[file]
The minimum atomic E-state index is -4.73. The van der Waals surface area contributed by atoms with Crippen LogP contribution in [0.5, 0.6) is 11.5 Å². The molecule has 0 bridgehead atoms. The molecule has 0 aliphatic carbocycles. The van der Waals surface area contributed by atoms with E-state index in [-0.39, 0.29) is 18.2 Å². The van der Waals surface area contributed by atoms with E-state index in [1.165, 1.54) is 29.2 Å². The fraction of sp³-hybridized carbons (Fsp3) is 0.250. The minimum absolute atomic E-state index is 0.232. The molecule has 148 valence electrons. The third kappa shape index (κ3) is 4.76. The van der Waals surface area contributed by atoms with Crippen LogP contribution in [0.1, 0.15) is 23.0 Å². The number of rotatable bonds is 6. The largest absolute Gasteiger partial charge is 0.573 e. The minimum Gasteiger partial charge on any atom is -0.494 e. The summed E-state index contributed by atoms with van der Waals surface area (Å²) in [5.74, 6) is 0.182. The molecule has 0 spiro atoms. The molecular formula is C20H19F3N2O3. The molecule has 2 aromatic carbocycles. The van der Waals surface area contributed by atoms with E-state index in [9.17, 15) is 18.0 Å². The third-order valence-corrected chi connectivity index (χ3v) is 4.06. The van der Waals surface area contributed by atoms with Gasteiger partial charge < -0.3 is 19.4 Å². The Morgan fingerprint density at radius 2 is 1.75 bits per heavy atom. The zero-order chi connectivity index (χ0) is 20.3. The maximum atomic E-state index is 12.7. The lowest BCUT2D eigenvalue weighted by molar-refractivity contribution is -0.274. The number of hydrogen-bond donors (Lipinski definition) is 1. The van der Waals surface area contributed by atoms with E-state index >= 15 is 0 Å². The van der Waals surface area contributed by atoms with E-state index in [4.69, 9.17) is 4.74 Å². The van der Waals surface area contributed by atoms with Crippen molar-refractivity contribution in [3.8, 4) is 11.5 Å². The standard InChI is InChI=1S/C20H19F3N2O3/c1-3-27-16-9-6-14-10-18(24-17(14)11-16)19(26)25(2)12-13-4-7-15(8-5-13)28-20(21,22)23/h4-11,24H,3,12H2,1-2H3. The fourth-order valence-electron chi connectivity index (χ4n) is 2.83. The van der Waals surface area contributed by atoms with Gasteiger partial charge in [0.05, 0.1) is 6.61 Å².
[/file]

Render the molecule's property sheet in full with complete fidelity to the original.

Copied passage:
The minimum atomic E-state index is -4.73. The van der Waals surface area contributed by atoms with Crippen LogP contribution in [0.5, 0.6) is 11.5 Å². The molecule has 0 bridgehead atoms. The molecule has 0 aliphatic carbocycles. The van der Waals surface area contributed by atoms with E-state index in [-0.39, 0.29) is 18.2 Å². The van der Waals surface area contributed by atoms with E-state index in [1.165, 1.54) is 29.2 Å². The fraction of sp³-hybridized carbons (Fsp3) is 0.250. The minimum absolute atomic E-state index is 0.232. The molecule has 148 valence electrons. The third kappa shape index (κ3) is 4.76. The van der Waals surface area contributed by atoms with Crippen LogP contribution in [0.1, 0.15) is 23.0 Å². The number of rotatable bonds is 6. The largest absolute Gasteiger partial charge is 0.573 e. The minimum Gasteiger partial charge on any atom is -0.494 e. The summed E-state index contributed by atoms with van der Waals surface area (Å²) in [5.74, 6) is 0.182. The molecule has 0 spiro atoms. The molecular formula is C20H19F3N2O3. The molecule has 2 aromatic carbocycles. The van der Waals surface area contributed by atoms with E-state index in [9.17, 15) is 18.0 Å². The third-order valence-corrected chi connectivity index (χ3v) is 4.06. The van der Waals surface area contributed by atoms with Gasteiger partial charge < -0.3 is 19.4 Å². The Morgan fingerprint density at radius 2 is 1.75 bits per heavy atom. The zero-order chi connectivity index (χ0) is 20.3. The maximum atomic E-state index is 12.7. The lowest BCUT2D eigenvalue weighted by molar-refractivity contribution is -0.274. The number of hydrogen-bond donors (Lipinski definition) is 1. The van der Waals surface area contributed by atoms with E-state index >= 15 is 0 Å². The van der Waals surface area contributed by atoms with E-state index in [4.69, 9.17) is 4.74 Å². The van der Waals surface area contributed by atoms with Crippen molar-refractivity contribution in [3.8, 4) is 11.5 Å². The standard InChI is InChI=1S/C20H19F3N2O3/c1-3-27-16-9-6-14-10-18(24-17(14)11-16)19(26)25(2)12-13-4-7-15(8-5-13)28-20(21,22)23/h4-11,24H,3,12H2,1-2H3. The fourth-order valence-electron chi connectivity index (χ4n) is 2.83. The van der Waals surface area contributed by atoms with Gasteiger partial charge in [0.05, 0.1) is 6.61 Å².